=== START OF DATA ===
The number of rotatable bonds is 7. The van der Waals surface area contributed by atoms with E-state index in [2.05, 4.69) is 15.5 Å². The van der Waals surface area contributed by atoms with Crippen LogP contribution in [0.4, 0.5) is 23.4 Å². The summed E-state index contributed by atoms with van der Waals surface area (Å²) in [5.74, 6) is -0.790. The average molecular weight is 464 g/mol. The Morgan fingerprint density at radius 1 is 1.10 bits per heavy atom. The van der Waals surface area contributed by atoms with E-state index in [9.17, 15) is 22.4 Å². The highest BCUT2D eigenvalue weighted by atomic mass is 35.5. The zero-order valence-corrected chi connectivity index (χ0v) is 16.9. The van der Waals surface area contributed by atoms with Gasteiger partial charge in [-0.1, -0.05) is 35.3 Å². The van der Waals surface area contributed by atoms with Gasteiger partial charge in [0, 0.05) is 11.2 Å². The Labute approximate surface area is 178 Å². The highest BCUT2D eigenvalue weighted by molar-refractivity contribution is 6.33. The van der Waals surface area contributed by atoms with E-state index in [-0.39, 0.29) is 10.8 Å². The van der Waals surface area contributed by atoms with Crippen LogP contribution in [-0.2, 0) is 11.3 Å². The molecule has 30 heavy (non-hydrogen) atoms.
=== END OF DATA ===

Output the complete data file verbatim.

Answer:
The number of rotatable bonds is 7. The van der Waals surface area contributed by atoms with E-state index in [2.05, 4.69) is 15.5 Å². The van der Waals surface area contributed by atoms with Crippen LogP contribution in [0.4, 0.5) is 23.4 Å². The summed E-state index contributed by atoms with van der Waals surface area (Å²) in [5.74, 6) is -0.790. The average molecular weight is 464 g/mol. The Morgan fingerprint density at radius 1 is 1.10 bits per heavy atom. The van der Waals surface area contributed by atoms with E-state index in [9.17, 15) is 22.4 Å². The highest BCUT2D eigenvalue weighted by atomic mass is 35.5. The zero-order valence-corrected chi connectivity index (χ0v) is 16.9. The van der Waals surface area contributed by atoms with Gasteiger partial charge in [-0.1, -0.05) is 35.3 Å². The van der Waals surface area contributed by atoms with Gasteiger partial charge in [0, 0.05) is 11.2 Å². The Labute approximate surface area is 178 Å². The highest BCUT2D eigenvalue weighted by molar-refractivity contribution is 6.33. The van der Waals surface area contributed by atoms with E-state index in [-0.39, 0.29) is 10.8 Å². The van der Waals surface area contributed by atoms with Crippen LogP contribution in [-0.2, 0) is 11.3 Å². The molecule has 30 heavy (non-hydrogen) atoms.